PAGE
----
Jeremiah 1:5 Commentary

Part of the ongoing Verse Quick Reference project.

Jer 1:5  “Before I formed you in the womb I knew you, and before you were born I consecrated you; I appointed you a prophet to the nations.” 

This text is used to promote future omniscience of all events. Each Christian is said to be known before they are born. Pro-life campaigns quote Jeremiah 1:5 as a blanket idea that God knows all babies before they are born. This might be stretching the text too far. Note that this knowledge is never said to be eternal knowledge. The idea that God knows all babies intimately from before the creation of the world is an unwarranted assumption. Likely the text is limited to Jeremiah’s conception, or God creating a specific baby for a specific purpose when a specific need arises.

This text is about Jeremiah. God, throughout the Bible, chooses people from birth to be advocates for him. King David was convinced about this. Isaiah was convinced of this (Isa 49:1). It is a fallacy is to take special people in the Bible and then export their experiences to all of humanity. Not everyone is King David or Jeremiah. This is the logical fallacy of composition.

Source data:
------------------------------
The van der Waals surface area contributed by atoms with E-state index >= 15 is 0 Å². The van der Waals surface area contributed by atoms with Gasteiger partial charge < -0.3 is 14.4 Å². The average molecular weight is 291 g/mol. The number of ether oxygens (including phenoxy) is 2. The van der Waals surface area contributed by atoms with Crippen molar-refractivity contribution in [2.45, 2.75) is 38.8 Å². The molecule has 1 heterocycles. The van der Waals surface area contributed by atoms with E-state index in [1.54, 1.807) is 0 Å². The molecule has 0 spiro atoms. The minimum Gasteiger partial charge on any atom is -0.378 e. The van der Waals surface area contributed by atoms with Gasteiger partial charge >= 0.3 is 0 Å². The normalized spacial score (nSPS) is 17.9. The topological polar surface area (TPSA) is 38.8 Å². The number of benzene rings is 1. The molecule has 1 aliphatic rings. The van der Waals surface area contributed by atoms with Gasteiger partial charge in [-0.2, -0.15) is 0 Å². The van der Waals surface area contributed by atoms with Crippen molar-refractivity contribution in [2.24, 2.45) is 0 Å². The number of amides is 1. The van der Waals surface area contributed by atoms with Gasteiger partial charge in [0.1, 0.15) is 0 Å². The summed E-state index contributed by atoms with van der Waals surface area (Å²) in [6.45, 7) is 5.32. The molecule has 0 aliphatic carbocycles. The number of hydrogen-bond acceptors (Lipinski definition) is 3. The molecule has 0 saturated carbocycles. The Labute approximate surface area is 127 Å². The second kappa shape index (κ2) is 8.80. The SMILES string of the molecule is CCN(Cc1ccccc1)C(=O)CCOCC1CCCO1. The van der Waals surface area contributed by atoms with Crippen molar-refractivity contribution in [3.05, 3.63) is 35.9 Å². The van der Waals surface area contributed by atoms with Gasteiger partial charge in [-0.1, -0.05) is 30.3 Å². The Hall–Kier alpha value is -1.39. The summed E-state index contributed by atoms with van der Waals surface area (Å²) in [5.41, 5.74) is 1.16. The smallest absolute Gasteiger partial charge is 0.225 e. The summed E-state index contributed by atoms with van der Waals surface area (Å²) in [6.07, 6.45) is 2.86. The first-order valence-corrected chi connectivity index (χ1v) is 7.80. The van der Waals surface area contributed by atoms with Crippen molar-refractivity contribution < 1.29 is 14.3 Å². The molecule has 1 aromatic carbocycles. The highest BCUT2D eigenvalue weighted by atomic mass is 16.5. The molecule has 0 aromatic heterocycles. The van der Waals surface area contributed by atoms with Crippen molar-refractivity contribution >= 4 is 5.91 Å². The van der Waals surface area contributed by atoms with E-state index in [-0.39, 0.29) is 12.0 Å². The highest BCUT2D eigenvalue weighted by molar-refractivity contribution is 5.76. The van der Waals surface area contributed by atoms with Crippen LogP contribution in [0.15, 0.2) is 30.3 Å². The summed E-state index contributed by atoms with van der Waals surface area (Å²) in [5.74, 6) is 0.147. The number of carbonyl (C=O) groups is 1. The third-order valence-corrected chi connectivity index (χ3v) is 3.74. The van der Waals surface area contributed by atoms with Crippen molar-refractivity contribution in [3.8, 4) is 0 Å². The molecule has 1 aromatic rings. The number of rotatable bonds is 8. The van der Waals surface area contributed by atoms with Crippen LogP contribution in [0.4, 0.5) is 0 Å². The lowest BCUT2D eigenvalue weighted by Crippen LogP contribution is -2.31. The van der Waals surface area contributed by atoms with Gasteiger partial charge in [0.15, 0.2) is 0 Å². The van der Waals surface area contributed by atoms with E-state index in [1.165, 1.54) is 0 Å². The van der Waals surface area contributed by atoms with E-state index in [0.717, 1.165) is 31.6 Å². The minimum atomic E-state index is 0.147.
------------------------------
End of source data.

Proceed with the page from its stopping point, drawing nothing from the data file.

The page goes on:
But even God’s calling doesn’t always go as planned. In Numbers 18, God gives Aaron and his sons the priesthood. But in Leviticus 10:1, Aaron’s immediate sons quickly sin and God puts them to death. They have failed their calling and have failed God.

In 1 Samuel 22, the same thing happens. The sons of Eli sin. God kills them, revokes his promise to Aaron’s lineage, and then promises to raise up a faithful priest instead:

1Sa 2:30 Therefore the LORD God of Israel says: ‘I said indeed that your house and the house of your father would walk before Me forever.’ But now the LORD says: ‘Far be it from Me; for those who honor Me I will honor, and those who despise Me shall be lightly esteemed.

Notice the revocation of God’s promise. If God has foreseen the revoking of His promise, then His promise was a lie. The more natural reading is that although God raised up Aaron’s lineage to be a priest nation, they ignored God’s guidance, and God changed His mind based on their actions. God chooses to raise up a new priest:

1Sa 2:35 Then I will raise up for Myself a faithful priest who shall do according to what is in My heart and in My mind. I will build him a sure house, and he shall walk before My anointed forever.

The very next chapter starts with God calling to the boy, Samuel. Samuel was called as a boy, not from before birth, and only because of the failings of Eli’s sons. But Eli was called young, because God raises up people from birth. Sometimes they are a plan B, as with David who receives Saul’s kingdom after God wanted to give Saul an eternal kingdom but then Saul failed. Sometimes God’s chosen fail God.

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